Current Affairs Bison return to Czech forests after 200-year absence
Half a dozen European bison have been returned to the wild at the Ralsko nature reserve, a former Red Army military training ground about an hour’s drive from Prague. It’s the latest chapter in what is a remarkable reversal of fortunes for Europe’s largest mammal. Hunted virtually to the point of extinction, in recent years they’ve made something of a comeback.
At the end of a gravel track, deep in the heart of the Ralsko nature
reserve, is a large sloping meadow bordered on three sides by a sturdy
wooden fence and on the fourth, primeval forest. Standing in the middle of
this field is a group of magnificent creatures, their shaggy brown coats
and curved horns a sharp contrast to the bright green of the grass. They
are European bison, and they haven’t been seen in these parts for 200
years. The man who’s done more than anyone else to bring them back is
Jiří Janota, head of the Military Forests and Farmland department of the
Czech Defence Ministry, which administers the Ralsko nature reserve.
“It is rather ironic – this was, after all, once a Red Army firing range. But disused army training grounds often boast some of the best-preserved natural environments in the country, because for decades they were closed to the public. Today you’d never know that masses of troops once held their exercises here. In 2000 we built the second largest natural reservation on this spot, and now it’s home to this small herd of bison you can see behind me.”
Six bison – five cows and a bull – were brought here from Poland earlier this year. They seem to like it – the herd has produced two offspring. At present they’re confined to two meadows and a swathe of forest, 16 hectares in total. It’s to acclimatise them before they can be allowed to roam freely through the huge Ralsko reserve, which covers an area of about 250 square kilometres and is open to cyclists and hikers.
European bison were once a common sight in Europe’s forests and grasslands, from Northern France right across to Siberia. By the late middle ages, however, they’d been hunted virtually to extinction, and survived in the wild only in Poland. In 1919, a Polish poacher shot the last one, but ten years later, in 1929, two cows and a bull from zoos in Sweden and Germany were brought to a Polish breeding station, and were protected by both Nazi and the Soviet occupiers. After the war they were reintroduced to the wild at Poland’s Białowieża National Park, and since then they’ve gradually been returned to forests all over Eastern Europe.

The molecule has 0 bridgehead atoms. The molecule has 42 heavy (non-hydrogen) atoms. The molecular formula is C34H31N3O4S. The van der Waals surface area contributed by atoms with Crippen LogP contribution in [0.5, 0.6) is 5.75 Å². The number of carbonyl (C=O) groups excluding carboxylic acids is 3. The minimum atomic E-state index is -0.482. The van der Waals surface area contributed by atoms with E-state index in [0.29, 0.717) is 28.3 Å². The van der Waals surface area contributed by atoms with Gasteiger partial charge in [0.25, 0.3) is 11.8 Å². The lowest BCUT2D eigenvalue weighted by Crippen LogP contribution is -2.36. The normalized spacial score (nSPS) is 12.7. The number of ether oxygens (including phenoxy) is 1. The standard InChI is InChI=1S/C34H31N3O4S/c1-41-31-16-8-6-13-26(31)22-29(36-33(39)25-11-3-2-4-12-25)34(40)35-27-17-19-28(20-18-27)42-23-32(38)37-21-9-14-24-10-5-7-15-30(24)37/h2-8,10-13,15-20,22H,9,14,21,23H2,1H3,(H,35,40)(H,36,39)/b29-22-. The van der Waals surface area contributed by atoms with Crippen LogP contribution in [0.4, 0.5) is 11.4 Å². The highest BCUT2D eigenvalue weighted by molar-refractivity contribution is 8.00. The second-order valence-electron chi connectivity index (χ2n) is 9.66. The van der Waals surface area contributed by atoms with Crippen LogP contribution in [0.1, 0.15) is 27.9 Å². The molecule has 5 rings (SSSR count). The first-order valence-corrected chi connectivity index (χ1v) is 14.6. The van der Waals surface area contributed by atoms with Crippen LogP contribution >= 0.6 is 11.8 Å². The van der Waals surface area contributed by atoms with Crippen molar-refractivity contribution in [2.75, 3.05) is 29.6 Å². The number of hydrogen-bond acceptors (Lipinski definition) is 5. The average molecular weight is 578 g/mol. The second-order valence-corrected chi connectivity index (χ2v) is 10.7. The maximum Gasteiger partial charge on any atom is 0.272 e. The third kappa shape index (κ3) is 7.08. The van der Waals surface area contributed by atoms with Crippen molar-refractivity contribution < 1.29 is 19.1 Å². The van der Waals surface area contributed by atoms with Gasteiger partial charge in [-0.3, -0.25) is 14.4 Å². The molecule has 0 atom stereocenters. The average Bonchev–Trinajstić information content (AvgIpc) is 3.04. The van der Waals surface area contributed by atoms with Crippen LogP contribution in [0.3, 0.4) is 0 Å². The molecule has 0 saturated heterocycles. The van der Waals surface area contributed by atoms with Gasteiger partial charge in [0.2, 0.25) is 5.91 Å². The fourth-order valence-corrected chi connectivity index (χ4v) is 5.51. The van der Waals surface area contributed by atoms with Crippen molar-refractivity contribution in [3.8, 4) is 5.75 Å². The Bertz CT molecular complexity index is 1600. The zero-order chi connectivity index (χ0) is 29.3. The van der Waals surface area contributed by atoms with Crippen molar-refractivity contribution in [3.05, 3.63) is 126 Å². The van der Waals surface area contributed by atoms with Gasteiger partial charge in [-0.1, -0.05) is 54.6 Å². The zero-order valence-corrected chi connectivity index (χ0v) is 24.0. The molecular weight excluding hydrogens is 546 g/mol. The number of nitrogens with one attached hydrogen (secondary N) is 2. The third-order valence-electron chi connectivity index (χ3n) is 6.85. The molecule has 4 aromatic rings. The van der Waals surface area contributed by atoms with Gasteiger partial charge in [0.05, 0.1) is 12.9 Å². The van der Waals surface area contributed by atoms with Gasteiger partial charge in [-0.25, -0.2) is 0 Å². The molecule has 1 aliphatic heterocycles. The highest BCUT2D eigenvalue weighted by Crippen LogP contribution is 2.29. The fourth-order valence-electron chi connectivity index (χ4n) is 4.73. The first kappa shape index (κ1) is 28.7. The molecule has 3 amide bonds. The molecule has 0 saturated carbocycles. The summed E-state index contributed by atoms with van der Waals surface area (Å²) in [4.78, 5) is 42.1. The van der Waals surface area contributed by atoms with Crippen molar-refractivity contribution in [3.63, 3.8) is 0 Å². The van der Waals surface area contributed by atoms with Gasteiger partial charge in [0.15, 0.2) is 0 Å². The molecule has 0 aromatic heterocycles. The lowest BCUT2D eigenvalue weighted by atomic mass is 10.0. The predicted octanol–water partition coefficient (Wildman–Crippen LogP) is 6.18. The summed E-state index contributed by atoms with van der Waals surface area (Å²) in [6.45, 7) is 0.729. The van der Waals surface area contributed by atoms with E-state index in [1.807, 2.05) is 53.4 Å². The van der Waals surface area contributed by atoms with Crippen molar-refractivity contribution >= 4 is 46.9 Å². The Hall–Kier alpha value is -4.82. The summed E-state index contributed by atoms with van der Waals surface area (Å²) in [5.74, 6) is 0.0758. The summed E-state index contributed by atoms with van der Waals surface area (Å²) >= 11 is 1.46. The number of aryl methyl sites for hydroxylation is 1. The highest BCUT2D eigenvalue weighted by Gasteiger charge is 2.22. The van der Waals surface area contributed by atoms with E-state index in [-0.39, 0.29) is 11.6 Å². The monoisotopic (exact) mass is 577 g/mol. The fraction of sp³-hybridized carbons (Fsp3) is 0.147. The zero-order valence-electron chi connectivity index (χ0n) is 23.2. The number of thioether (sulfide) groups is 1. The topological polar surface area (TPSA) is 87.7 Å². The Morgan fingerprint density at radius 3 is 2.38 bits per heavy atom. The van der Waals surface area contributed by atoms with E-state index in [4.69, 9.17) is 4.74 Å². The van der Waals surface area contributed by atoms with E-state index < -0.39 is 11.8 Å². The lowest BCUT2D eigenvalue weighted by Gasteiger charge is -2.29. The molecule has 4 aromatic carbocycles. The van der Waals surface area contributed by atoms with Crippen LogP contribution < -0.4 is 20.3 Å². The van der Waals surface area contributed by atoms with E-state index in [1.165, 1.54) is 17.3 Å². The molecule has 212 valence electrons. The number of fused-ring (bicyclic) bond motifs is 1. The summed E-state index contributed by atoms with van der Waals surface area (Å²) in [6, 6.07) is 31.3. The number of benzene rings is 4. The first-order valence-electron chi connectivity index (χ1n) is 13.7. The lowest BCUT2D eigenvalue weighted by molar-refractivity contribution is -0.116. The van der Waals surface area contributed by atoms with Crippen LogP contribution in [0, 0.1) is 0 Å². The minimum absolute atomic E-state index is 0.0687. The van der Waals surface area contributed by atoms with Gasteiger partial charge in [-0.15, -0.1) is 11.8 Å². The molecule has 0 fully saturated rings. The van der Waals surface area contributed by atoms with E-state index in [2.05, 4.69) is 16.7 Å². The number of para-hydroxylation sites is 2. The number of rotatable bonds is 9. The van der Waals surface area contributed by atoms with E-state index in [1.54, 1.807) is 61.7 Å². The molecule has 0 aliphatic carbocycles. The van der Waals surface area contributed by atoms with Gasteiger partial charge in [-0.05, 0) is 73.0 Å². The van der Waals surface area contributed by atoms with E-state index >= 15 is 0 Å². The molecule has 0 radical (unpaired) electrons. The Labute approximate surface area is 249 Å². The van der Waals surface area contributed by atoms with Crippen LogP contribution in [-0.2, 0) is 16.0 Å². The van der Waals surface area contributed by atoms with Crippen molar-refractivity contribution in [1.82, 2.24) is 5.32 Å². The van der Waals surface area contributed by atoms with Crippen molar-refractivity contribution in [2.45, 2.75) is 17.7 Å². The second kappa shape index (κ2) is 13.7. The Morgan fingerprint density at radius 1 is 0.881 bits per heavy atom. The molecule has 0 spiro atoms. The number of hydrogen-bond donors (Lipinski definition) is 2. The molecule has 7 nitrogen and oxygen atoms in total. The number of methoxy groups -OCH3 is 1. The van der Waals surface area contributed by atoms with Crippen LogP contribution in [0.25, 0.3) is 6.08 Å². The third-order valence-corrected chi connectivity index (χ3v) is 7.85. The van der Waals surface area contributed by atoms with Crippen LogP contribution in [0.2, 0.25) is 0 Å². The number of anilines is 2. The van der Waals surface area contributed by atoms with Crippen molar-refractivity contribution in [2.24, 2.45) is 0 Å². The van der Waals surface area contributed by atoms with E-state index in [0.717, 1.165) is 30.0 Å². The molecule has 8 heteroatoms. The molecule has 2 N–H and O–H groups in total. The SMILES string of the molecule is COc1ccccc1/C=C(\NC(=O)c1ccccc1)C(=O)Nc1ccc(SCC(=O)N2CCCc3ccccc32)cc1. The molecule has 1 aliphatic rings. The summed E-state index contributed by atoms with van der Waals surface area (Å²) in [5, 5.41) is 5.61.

But the bison programme is just one part of Ralsko’s recovery from its centuries-old history as a military training ground. Founded by Hapsburg Emperor Joseph II, successive armies – Austro-Hungarian, Czechoslovak, Nazi and finally Soviet - pummelled the rolling hills with artillery and clawed into the ground with tank tracks. A huge dry-cleaning facility where the soldiers’ uniforms were once washed of oil polluted the soil with dangerous chemicals. Petr Kvapil is in charge of a programme that uses nanotechnology to clean the ground water of pollutants.
“This product is carcinogenic. So it’s very dangerous. As it’s an inorganic material, it’s low soluble in water, but enough to be dangerous. As it is low soluble it can contaminate a really huge volume of water, and here at this site we are in one of the most important underground aquifers in the Czech Republic. That’s why we are doing this remediation here.”
At the nearby Hradčany Airport meanwhile, once home to a squadron of Soviet Mig fighter jets, the empty hangers are being used as impromptu sawmills, and the huge runway has hosted both tuning meets and techno festivals. Ralsko has served its military purpose; the Cold War is over, the Russians are gone, and Czechs are slowly reclaiming the land as their own – and indeed donating part of it to one of Europe’s most beautiful mammals.